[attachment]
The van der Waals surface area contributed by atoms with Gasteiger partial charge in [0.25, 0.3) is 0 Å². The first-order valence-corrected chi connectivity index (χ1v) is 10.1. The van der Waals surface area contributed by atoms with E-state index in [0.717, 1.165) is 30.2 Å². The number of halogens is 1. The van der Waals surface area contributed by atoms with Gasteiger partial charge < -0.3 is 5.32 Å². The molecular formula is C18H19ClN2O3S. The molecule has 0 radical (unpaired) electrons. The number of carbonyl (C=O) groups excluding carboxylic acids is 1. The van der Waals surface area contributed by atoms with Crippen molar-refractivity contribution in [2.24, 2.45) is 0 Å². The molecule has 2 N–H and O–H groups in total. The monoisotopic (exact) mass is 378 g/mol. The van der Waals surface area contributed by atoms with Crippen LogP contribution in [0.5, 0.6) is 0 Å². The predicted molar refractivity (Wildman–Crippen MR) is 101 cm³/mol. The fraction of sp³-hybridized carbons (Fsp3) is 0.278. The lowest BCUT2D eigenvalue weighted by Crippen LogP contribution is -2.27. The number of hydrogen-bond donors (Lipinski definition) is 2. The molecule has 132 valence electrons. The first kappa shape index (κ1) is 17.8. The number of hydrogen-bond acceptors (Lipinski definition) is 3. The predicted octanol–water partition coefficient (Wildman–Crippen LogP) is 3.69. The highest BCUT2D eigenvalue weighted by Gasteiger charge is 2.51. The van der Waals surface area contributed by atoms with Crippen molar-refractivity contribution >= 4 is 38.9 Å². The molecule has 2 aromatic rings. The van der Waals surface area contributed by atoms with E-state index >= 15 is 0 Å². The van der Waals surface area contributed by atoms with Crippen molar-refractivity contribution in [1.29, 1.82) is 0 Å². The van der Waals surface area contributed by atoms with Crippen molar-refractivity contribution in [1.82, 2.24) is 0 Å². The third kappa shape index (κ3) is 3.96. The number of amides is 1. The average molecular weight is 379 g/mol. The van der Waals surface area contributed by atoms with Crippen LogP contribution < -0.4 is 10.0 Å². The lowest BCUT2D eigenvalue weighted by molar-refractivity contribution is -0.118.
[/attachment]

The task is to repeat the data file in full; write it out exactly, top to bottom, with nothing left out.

The van der Waals surface area contributed by atoms with Gasteiger partial charge in [0.25, 0.3) is 0 Å². The first-order valence-corrected chi connectivity index (χ1v) is 10.1. The van der Waals surface area contributed by atoms with E-state index in [0.717, 1.165) is 30.2 Å². The number of halogens is 1. The van der Waals surface area contributed by atoms with Gasteiger partial charge < -0.3 is 5.32 Å². The molecular formula is C18H19ClN2O3S. The molecule has 0 radical (unpaired) electrons. The number of carbonyl (C=O) groups excluding carboxylic acids is 1. The van der Waals surface area contributed by atoms with Crippen molar-refractivity contribution in [2.24, 2.45) is 0 Å². The molecule has 2 N–H and O–H groups in total. The monoisotopic (exact) mass is 378 g/mol. The van der Waals surface area contributed by atoms with Crippen LogP contribution in [0.5, 0.6) is 0 Å². The predicted molar refractivity (Wildman–Crippen MR) is 101 cm³/mol. The fraction of sp³-hybridized carbons (Fsp3) is 0.278. The lowest BCUT2D eigenvalue weighted by Crippen LogP contribution is -2.27. The number of hydrogen-bond donors (Lipinski definition) is 2. The molecule has 132 valence electrons. The first kappa shape index (κ1) is 17.8. The number of hydrogen-bond acceptors (Lipinski definition) is 3. The predicted octanol–water partition coefficient (Wildman–Crippen LogP) is 3.69. The highest BCUT2D eigenvalue weighted by Gasteiger charge is 2.51. The van der Waals surface area contributed by atoms with Crippen molar-refractivity contribution >= 4 is 38.9 Å². The molecule has 2 aromatic rings. The van der Waals surface area contributed by atoms with E-state index >= 15 is 0 Å². The van der Waals surface area contributed by atoms with Crippen molar-refractivity contribution in [1.29, 1.82) is 0 Å². The van der Waals surface area contributed by atoms with Crippen molar-refractivity contribution in [1.82, 2.24) is 0 Å². The third kappa shape index (κ3) is 3.96. The number of amides is 1. The average molecular weight is 379 g/mol. The van der Waals surface area contributed by atoms with Crippen LogP contribution < -0.4 is 10.0 Å². The lowest BCUT2D eigenvalue weighted by molar-refractivity contribution is -0.118.